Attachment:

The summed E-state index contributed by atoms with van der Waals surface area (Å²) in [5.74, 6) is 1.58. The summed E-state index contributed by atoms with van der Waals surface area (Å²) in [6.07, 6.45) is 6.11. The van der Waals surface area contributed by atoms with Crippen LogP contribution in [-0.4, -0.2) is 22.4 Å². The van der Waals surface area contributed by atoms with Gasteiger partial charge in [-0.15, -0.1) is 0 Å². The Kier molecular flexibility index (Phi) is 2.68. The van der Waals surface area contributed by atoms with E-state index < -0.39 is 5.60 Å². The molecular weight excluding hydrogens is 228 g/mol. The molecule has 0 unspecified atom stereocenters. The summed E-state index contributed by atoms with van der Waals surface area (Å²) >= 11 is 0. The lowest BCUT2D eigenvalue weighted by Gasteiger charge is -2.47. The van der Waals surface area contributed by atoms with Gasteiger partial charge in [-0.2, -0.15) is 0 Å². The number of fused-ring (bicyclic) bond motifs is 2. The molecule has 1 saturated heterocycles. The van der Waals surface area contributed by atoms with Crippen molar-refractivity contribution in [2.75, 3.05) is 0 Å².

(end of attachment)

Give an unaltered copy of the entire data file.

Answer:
The summed E-state index contributed by atoms with van der Waals surface area (Å²) in [5.74, 6) is 1.58. The summed E-state index contributed by atoms with van der Waals surface area (Å²) in [6.07, 6.45) is 6.11. The van der Waals surface area contributed by atoms with Crippen LogP contribution in [-0.4, -0.2) is 22.4 Å². The van der Waals surface area contributed by atoms with Gasteiger partial charge in [-0.15, -0.1) is 0 Å². The Kier molecular flexibility index (Phi) is 2.68. The van der Waals surface area contributed by atoms with E-state index < -0.39 is 5.60 Å². The molecular weight excluding hydrogens is 228 g/mol. The molecule has 0 unspecified atom stereocenters. The summed E-state index contributed by atoms with van der Waals surface area (Å²) >= 11 is 0. The lowest BCUT2D eigenvalue weighted by Gasteiger charge is -2.47. The van der Waals surface area contributed by atoms with Gasteiger partial charge in [-0.2, -0.15) is 0 Å². The number of fused-ring (bicyclic) bond motifs is 2. The molecule has 1 saturated heterocycles. The van der Waals surface area contributed by atoms with Crippen molar-refractivity contribution in [2.75, 3.05) is 0 Å².